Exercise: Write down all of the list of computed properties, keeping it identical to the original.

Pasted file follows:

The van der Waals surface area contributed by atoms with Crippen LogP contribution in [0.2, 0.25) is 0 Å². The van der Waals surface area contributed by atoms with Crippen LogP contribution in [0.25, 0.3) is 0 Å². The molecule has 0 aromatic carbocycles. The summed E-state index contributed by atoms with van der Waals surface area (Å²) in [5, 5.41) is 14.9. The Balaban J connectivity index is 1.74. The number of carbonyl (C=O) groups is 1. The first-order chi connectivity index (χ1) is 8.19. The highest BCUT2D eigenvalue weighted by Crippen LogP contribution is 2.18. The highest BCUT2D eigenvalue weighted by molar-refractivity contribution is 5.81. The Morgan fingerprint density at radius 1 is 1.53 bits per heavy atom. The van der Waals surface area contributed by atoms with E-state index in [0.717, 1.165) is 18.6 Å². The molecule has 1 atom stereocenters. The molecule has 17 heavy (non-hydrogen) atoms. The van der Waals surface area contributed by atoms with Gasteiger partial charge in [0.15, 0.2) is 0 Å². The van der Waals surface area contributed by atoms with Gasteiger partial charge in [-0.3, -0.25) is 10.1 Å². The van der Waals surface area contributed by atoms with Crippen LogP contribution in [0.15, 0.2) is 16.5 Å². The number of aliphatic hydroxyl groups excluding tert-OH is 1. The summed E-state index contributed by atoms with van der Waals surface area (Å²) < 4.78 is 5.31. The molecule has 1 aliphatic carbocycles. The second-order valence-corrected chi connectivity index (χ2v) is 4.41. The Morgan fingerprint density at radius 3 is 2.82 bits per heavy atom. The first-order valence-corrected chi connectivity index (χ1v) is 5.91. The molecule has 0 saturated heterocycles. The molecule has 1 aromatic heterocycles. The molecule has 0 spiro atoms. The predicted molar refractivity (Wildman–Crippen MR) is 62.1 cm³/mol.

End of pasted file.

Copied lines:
The van der Waals surface area contributed by atoms with Crippen LogP contribution in [0.2, 0.25) is 0 Å². The van der Waals surface area contributed by atoms with Crippen LogP contribution in [0.25, 0.3) is 0 Å². The molecule has 0 aromatic carbocycles. The summed E-state index contributed by atoms with van der Waals surface area (Å²) in [5, 5.41) is 14.9. The Balaban J connectivity index is 1.74. The number of carbonyl (C=O) groups is 1. The first-order chi connectivity index (χ1) is 8.19. The highest BCUT2D eigenvalue weighted by Crippen LogP contribution is 2.18. The highest BCUT2D eigenvalue weighted by molar-refractivity contribution is 5.81. The Morgan fingerprint density at radius 1 is 1.53 bits per heavy atom. The van der Waals surface area contributed by atoms with E-state index in [0.717, 1.165) is 18.6 Å². The molecule has 1 atom stereocenters. The molecule has 17 heavy (non-hydrogen) atoms. The van der Waals surface area contributed by atoms with Gasteiger partial charge in [0.15, 0.2) is 0 Å². The van der Waals surface area contributed by atoms with Gasteiger partial charge in [-0.3, -0.25) is 10.1 Å². The van der Waals surface area contributed by atoms with Crippen LogP contribution in [0.15, 0.2) is 16.5 Å². The number of aliphatic hydroxyl groups excluding tert-OH is 1. The summed E-state index contributed by atoms with van der Waals surface area (Å²) < 4.78 is 5.31. The molecule has 1 aliphatic carbocycles. The second-order valence-corrected chi connectivity index (χ2v) is 4.41. The Morgan fingerprint density at radius 3 is 2.82 bits per heavy atom. The first-order valence-corrected chi connectivity index (χ1v) is 5.91. The molecule has 0 saturated heterocycles. The molecule has 1 aromatic heterocycles. The molecule has 0 spiro atoms. The predicted molar refractivity (Wildman–Crippen MR) is 62.1 cm³/mol.